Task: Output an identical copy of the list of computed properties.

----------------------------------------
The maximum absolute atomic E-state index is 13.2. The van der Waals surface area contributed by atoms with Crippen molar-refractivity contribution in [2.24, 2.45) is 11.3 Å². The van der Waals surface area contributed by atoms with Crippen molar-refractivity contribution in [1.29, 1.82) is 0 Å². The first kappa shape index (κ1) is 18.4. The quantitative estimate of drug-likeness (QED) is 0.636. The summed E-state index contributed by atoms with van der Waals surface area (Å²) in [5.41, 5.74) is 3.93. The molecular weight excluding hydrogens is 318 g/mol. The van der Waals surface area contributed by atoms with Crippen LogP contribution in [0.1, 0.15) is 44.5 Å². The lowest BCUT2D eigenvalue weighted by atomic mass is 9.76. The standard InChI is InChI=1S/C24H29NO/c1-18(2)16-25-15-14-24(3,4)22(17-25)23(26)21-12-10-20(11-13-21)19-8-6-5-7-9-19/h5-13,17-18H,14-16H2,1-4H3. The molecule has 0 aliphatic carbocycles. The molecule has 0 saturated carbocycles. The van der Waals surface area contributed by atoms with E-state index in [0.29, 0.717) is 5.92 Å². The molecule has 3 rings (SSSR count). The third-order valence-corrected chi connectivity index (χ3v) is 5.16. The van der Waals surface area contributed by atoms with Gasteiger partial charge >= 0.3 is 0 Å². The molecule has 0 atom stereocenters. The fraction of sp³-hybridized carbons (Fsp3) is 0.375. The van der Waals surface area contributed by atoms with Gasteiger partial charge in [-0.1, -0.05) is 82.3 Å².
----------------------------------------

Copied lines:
The maximum absolute atomic E-state index is 13.2. The van der Waals surface area contributed by atoms with Crippen molar-refractivity contribution in [2.24, 2.45) is 11.3 Å². The van der Waals surface area contributed by atoms with Crippen molar-refractivity contribution in [1.29, 1.82) is 0 Å². The first kappa shape index (κ1) is 18.4. The quantitative estimate of drug-likeness (QED) is 0.636. The summed E-state index contributed by atoms with van der Waals surface area (Å²) in [5.41, 5.74) is 3.93. The molecular weight excluding hydrogens is 318 g/mol. The van der Waals surface area contributed by atoms with Crippen LogP contribution in [0.1, 0.15) is 44.5 Å². The lowest BCUT2D eigenvalue weighted by atomic mass is 9.76. The standard InChI is InChI=1S/C24H29NO/c1-18(2)16-25-15-14-24(3,4)22(17-25)23(26)21-12-10-20(11-13-21)19-8-6-5-7-9-19/h5-13,17-18H,14-16H2,1-4H3. The molecule has 0 aliphatic carbocycles. The molecule has 0 saturated carbocycles. The van der Waals surface area contributed by atoms with E-state index in [0.29, 0.717) is 5.92 Å². The molecule has 3 rings (SSSR count). The third-order valence-corrected chi connectivity index (χ3v) is 5.16. The van der Waals surface area contributed by atoms with Gasteiger partial charge >= 0.3 is 0 Å². The molecule has 0 atom stereocenters. The fraction of sp³-hybridized carbons (Fsp3) is 0.375. The van der Waals surface area contributed by atoms with Gasteiger partial charge in [-0.1, -0.05) is 82.3 Å².